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Unformatted text preview: Animal coloration From Wikipedia, the free encyclopedia (Redirected from Animal colouration ) A brilliantly-coloured Oriental Sweetlips fish ( Plectorhinchus vittatus ) waits while two boldly-patterned Cleaner Wrasse ( Labroides dimidiatus ) pick parasites from its skin. The spotted tail and fin pattern of the Sweetlips signals sexual maturity; the behaviour and pattern of the Cleaner fish signal their availability for cleaning service , rather than as prey Animal coloration is the general appearance of an animal resulting from the reflection or emission of light from its surfaces. The mechanisms for colour production in animals include pigments , chromatophores , structural coloration , and bioluminescence . Animal coloration has been a topic of interest and research in biology for well over a century. According to Charles Darwin 's 1859 theory of natural selection ,  features such as coloration evolved by providing individual animals with a reproductive advantage. For example, individuals with slightly better camouflage than others of the same species would, on average, leave more offspring.  There are several separate reasons why animal coloration may evolve: Camouflage , enabling an animal to remain hidden from view Signalling to other animals, of the same or different species, including: Advertising , signalling services such as cleaning to animals of other species Sexual selection , signalling sexual status to other members of the same species...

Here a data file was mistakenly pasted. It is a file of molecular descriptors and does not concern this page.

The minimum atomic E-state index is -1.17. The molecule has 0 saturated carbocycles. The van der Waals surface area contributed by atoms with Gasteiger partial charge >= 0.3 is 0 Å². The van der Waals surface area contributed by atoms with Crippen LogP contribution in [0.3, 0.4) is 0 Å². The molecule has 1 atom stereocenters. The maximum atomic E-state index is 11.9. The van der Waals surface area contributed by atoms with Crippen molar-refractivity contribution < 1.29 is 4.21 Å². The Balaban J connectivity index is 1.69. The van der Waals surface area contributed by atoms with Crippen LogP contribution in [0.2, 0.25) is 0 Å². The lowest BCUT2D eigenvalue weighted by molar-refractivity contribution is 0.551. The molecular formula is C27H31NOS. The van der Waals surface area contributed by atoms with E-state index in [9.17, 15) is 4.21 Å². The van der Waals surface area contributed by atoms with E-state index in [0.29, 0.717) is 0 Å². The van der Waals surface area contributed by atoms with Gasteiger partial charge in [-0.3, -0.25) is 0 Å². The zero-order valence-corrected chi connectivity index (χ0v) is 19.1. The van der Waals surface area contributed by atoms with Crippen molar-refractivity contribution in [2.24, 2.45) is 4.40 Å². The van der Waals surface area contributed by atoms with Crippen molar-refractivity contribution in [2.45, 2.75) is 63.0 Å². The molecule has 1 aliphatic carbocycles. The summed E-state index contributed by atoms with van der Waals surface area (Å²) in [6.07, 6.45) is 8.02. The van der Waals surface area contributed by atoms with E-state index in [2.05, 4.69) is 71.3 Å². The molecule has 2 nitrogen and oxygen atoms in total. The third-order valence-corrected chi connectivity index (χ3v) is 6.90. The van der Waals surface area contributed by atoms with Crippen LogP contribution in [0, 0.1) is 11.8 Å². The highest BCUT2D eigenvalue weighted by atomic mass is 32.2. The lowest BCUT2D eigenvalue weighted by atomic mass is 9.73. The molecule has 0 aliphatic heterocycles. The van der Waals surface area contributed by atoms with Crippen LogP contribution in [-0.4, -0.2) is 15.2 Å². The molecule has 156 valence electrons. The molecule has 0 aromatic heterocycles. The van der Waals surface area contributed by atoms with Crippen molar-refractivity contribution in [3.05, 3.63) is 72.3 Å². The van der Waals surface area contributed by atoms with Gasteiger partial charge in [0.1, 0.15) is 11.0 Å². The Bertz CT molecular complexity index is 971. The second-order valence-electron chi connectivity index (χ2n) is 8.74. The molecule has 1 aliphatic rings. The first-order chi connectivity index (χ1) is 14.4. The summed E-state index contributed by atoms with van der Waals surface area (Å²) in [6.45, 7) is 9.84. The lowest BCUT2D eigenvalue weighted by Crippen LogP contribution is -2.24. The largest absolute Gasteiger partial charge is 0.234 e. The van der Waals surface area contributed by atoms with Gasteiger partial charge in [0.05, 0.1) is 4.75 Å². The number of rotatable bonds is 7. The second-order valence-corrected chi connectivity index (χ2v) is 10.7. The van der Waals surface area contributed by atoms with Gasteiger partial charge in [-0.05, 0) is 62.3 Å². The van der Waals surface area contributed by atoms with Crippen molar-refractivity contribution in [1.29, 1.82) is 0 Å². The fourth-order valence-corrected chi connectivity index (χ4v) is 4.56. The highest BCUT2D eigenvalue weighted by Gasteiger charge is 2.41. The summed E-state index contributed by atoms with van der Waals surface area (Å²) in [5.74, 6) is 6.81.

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This note was uploaded on 03/26/2012 for the course SCIENCE 103 taught by Professor Na during the Spring '12 term at American International.
- Spring '12